Phenolic compounds in soils are important mediators of microbial activity, metal mobility, soil redox, and soil organic matter building processes. Direct tannin input and the microbial decomposition of lignin in litter and soil are important contributors to this pool of phenols. The ability to accurately assess the relative differences in lignin decay (which are initiated by demethylation and side chain oxidation) among synapyl, coniferyl, and p-coumaryl components of detrital lignin requires the ability to determine microbial demethylation within the complex soil residues. Differentiating between hydrolysable tannins and contributions from advanced lignin decay can be problematic for many of the most common molecular techniques such as alkaline CuO oxidation, pyrolysis GC, and tetramethylammonium hydroxide thermochemolysis because of either the masking effects of derivatizing agents, oxidative damage to ortho-phenols or low volatility of lignin monomers. In this study we investigate lignin demethylation and polyhydroxyl-aromatic production in BC and C horizons of sandy forest soils dominated by oak, the A horizon from a red spruce forest, and controlled microbial inoculation studies of woody tissue using in-line 13C-labeled tetramethylammonium hydroxide thermochemolysis. Both white-rot and brown-rot decay resulted in syringyl demethylation, with the latter exhibiting more aggressive demethylation chemistry, while coniferyl monomer demethylation was essentially restricted to brown-rot decay. In a typical brown-rot sequence demethylation of syringyl components occurs more rapidly than coniferyl units within the same tissue and lower molecular weight fragments are likewise more demethylated than lignin monomers containing the full glycerol side chain. Demethylation of both methoxyl groups in the syringyl monomer is evident in soil horizons as well as laboratory inoculations. The latter may suggest demethylation after lignin depolymerization. Low molecular weight

  1. Global identification of genes regulated by estrogen signaling and demethylation in MCF-7 breast cancer cells

    SciTech Connect

    Putnik, Milica; Zhao, Chunyan; Gustafsson, Jan-Ake; Dahlman-Wright, Karin

    2012-09-14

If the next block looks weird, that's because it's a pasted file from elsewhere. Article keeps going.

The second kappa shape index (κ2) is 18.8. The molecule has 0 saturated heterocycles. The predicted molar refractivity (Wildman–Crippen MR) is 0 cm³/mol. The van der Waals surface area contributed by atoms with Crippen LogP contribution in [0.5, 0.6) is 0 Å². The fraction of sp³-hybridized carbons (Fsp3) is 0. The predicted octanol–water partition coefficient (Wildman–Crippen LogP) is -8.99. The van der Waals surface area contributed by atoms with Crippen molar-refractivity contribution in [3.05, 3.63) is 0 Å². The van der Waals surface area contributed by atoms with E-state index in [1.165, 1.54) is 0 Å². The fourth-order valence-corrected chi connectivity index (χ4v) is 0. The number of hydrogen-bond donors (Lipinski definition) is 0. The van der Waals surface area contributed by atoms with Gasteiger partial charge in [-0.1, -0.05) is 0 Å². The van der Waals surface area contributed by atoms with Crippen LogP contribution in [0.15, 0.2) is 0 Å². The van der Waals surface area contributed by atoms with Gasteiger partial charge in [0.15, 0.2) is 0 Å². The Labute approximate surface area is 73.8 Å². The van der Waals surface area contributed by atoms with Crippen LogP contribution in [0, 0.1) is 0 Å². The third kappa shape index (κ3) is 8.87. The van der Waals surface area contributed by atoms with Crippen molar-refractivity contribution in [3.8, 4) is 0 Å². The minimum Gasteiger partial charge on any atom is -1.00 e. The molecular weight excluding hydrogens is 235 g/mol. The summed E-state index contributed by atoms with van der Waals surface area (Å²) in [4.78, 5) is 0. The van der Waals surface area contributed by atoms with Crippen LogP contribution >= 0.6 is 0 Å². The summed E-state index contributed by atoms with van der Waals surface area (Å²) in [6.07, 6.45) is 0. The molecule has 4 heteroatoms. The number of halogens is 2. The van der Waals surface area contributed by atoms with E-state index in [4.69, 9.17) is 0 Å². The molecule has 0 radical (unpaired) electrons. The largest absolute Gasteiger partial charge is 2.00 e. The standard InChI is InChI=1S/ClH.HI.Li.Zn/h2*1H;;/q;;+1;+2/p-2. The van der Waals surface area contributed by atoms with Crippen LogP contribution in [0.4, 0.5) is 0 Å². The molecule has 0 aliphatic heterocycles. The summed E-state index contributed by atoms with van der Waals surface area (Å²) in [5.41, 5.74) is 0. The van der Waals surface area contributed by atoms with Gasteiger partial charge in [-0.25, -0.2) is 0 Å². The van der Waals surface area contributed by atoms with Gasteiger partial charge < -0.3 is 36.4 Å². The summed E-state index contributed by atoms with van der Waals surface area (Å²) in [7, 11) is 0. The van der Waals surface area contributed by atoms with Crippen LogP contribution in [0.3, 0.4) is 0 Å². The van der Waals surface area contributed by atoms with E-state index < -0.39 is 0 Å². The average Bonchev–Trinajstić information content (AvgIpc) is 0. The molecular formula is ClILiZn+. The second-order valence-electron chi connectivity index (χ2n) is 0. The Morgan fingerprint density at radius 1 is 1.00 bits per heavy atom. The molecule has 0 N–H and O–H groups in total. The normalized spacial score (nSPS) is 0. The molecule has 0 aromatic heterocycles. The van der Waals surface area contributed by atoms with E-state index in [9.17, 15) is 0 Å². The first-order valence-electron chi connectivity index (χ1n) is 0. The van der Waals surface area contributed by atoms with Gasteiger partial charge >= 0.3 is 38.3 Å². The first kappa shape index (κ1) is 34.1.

Highlights: Black-Right-Pointing-Pointer Estrogen signaling and demethylation can both control gene expression in breast cancers. Black-Right-Pointing-Pointer Cross-talk between these mechanisms is investigated in human MCF-7 breast cancer cells. Black-Right-Pointing-Pointer 137 genes are influenced by both 17{beta}-estradiol and demethylating agent 5-aza-2 Prime -deoxycytidine. Black-Right-Pointing-Pointer A set of genes is identified as targets of both estrogen signaling and demethylation. Black-Right-Pointing-Pointer There is no direct molecular interplay of mediators of estrogen and epigenetic signaling. -- Abstract: Estrogen signaling and epigenetic modifications, in particular DNA methylation, are involved in regulation of gene expression in breast cancers. Here we investigated a potential regulatory cross-talk between these two pathways by identifying their common target genes and exploring underlying molecular mechanisms in human MCF-7 breast cancer cells. Gene expression profiling revealed that the expression of approximately 140 genes was influenced by both 17{beta}-estradiol (E2) and a demethylating agent 5-aza-2 Prime -deoxycytidine (DAC). Gene ontology (GO) analysis suggests that these genes are involved in intracellular signaling cascades, regulation of cell proliferation and apoptosis. Based on previously reported association with breast cancer, estrogen signaling and/or DNA methylation, CpG island prediction and GO analysis, we selected six genes (BTG3, FHL2, PMAIP1, BTG2, CDKN1A and TGFB2) for further analysis. Tamoxifen reverses the effect of E2 on the expression of all selected genes, suggesting that they are direct targets of estrogen receptor. Furthermore, DAC treatment reactivates the expression of all selected genes in a dose-dependent manner. Promoter CpG island methylation status analysis revealed that only the promoters of BTG3 and FHL2 genes are methylated, with DAC inducing demethylation, suggesting DNA methylation directs repression of